DEARBORN - Journalists from throughout the United States recently were invited to Ford’s Dearborn Development Center (DCC) test track in Dearborn, Mich., to experience Ford’s Advanced Obstacle Avoidance System firsthand. This was the first time Ford has demonstrated the obstacle avoidance system in a Ford Focus in North America.
The prototype technology represents another milestone in Ford’s Blueprint for Mobility, which envisions a future of automated functionality and advanced technologies to help improve safety, reduce congestion and achieve major environmental improvements. The sensor-based technologies found in driver-assist and semi-automated features like obstacle avoidance and fully assisted parking aid form the building blocks for the future of automated driving.
“Through development of obstacle avoidance and fully assisted parking aid technologies, we are building the foundation for a future of automated driving and personal mobility,” said Paul Mascarenas, chief technical officer and vice president, Ford Research and Innovation.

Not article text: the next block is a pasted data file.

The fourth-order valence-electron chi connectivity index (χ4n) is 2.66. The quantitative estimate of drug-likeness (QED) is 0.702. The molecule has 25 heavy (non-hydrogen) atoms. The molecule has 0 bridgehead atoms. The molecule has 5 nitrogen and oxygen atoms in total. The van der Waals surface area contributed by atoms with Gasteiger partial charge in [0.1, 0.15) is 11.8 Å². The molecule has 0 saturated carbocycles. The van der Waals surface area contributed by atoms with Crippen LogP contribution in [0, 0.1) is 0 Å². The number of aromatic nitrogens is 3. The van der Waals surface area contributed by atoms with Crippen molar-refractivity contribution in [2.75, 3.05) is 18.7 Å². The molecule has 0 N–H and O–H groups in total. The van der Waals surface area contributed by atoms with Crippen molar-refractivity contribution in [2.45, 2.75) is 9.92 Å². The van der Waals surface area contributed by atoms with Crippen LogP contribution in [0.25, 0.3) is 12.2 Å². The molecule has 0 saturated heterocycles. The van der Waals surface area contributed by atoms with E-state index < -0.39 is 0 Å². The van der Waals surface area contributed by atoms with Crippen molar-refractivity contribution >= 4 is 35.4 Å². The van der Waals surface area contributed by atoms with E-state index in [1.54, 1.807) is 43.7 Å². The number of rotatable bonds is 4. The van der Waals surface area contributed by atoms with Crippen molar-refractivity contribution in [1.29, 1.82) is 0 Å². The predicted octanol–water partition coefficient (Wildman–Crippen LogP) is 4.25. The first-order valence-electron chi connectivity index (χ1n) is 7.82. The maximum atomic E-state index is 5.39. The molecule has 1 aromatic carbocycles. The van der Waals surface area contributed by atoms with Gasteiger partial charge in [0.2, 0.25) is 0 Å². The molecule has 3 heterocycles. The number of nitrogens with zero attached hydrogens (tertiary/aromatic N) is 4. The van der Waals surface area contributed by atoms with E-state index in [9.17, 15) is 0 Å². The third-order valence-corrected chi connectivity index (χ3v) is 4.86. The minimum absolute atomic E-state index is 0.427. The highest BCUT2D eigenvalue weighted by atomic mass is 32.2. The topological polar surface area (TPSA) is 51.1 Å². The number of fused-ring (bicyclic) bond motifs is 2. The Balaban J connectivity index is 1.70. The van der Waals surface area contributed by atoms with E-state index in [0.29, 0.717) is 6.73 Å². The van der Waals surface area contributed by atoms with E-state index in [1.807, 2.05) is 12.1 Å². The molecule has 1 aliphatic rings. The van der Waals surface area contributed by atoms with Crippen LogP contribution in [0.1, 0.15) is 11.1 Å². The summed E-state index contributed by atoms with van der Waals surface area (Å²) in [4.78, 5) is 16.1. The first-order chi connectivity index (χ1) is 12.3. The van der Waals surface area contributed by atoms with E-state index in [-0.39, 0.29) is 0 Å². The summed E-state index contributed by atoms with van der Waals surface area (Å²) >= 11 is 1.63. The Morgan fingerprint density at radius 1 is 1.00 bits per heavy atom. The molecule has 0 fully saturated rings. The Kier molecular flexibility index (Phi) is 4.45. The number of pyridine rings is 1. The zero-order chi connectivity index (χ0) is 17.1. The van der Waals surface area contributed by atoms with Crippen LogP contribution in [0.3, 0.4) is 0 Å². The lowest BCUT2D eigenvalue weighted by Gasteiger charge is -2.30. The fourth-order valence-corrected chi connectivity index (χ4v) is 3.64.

The Advanced Obstacle Avoidance System uses an array of radar and ultrasonic sensors, as well as a camera to help determine if there are impediments on the road. In the event that a slow or stopped vehicle or other object is in the vehicle’s lane, it not only alerts the driver with audible and visual cues, but it brakes and steers the car to avoid a collision.
The system only takes corrective action if it detects that the driver isn’t doing so already. The system is capable of scanning as far as 650 feet ahead, and has already been tested at speeds in excess of 38 mph.
“The Advanced Obstacle Avoidance System technology is awesome,” said @24K Blogger Chris Rauschnot.
Ford’s obstacle avoidance system is built on the foundation of several driver-assist technologies now offered in many Ford vehicles.